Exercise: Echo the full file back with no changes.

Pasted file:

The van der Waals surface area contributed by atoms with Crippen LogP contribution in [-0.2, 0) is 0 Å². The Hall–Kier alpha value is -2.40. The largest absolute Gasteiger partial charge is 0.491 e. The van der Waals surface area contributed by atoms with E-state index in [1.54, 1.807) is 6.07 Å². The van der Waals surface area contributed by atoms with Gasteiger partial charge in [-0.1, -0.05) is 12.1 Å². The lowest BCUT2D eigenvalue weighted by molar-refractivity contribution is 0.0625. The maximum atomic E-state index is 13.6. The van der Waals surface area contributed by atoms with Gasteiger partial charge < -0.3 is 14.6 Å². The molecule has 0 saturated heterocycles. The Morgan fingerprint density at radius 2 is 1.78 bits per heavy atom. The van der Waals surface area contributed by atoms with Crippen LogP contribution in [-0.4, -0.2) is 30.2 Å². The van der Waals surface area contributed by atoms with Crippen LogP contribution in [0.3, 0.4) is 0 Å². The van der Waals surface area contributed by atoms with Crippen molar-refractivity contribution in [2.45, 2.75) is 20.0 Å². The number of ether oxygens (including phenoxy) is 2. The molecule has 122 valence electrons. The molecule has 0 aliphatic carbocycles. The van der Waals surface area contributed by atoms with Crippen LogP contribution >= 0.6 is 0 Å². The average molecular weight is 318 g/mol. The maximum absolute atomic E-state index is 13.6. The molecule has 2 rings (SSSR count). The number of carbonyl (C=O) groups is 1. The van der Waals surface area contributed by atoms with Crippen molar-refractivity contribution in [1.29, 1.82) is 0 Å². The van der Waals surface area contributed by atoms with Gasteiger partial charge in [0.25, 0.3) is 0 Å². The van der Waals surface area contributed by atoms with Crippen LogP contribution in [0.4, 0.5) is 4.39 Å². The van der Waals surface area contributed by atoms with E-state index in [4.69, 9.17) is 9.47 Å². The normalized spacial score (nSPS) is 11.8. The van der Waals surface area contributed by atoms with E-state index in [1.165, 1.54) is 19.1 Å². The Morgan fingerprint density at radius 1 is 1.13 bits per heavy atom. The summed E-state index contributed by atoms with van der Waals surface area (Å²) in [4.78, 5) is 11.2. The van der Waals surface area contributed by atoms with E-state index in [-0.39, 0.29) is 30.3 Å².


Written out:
The van der Waals surface area contributed by atoms with Crippen LogP contribution in [-0.2, 0) is 0 Å². The Hall–Kier alpha value is -2.40. The largest absolute Gasteiger partial charge is 0.491 e. The van der Waals surface area contributed by atoms with E-state index in [1.54, 1.807) is 6.07 Å². The van der Waals surface area contributed by atoms with Gasteiger partial charge in [-0.1, -0.05) is 12.1 Å². The lowest BCUT2D eigenvalue weighted by molar-refractivity contribution is 0.0625. The maximum atomic E-state index is 13.6. The van der Waals surface area contributed by atoms with Gasteiger partial charge < -0.3 is 14.6 Å². The molecule has 0 saturated heterocycles. The Morgan fingerprint density at radius 2 is 1.78 bits per heavy atom. The van der Waals surface area contributed by atoms with Crippen LogP contribution in [-0.4, -0.2) is 30.2 Å². The van der Waals surface area contributed by atoms with Crippen LogP contribution in [0.3, 0.4) is 0 Å². The van der Waals surface area contributed by atoms with Crippen molar-refractivity contribution in [2.45, 2.75) is 20.0 Å². The number of ether oxygens (including phenoxy) is 2. The molecule has 122 valence electrons. The molecule has 0 aliphatic carbocycles. The van der Waals surface area contributed by atoms with Crippen LogP contribution >= 0.6 is 0 Å². The average molecular weight is 318 g/mol. The maximum absolute atomic E-state index is 13.6. The molecule has 2 rings (SSSR count). The number of carbonyl (C=O) groups is 1. The van der Waals surface area contributed by atoms with Crippen molar-refractivity contribution in [1.29, 1.82) is 0 Å². The van der Waals surface area contributed by atoms with Gasteiger partial charge in [0.25, 0.3) is 0 Å². The van der Waals surface area contributed by atoms with Crippen LogP contribution in [0.4, 0.5) is 4.39 Å². The van der Waals surface area contributed by atoms with E-state index in [4.69, 9.17) is 9.47 Å². The normalized spacial score (nSPS) is 11.8. The van der Waals surface area contributed by atoms with E-state index in [1.165, 1.54) is 19.1 Å². The Morgan fingerprint density at radius 1 is 1.13 bits per heavy atom. The summed E-state index contributed by atoms with van der Waals surface area (Å²) in [4.78, 5) is 11.2. The van der Waals surface area contributed by atoms with E-state index in [-0.39, 0.29) is 30.3 Å².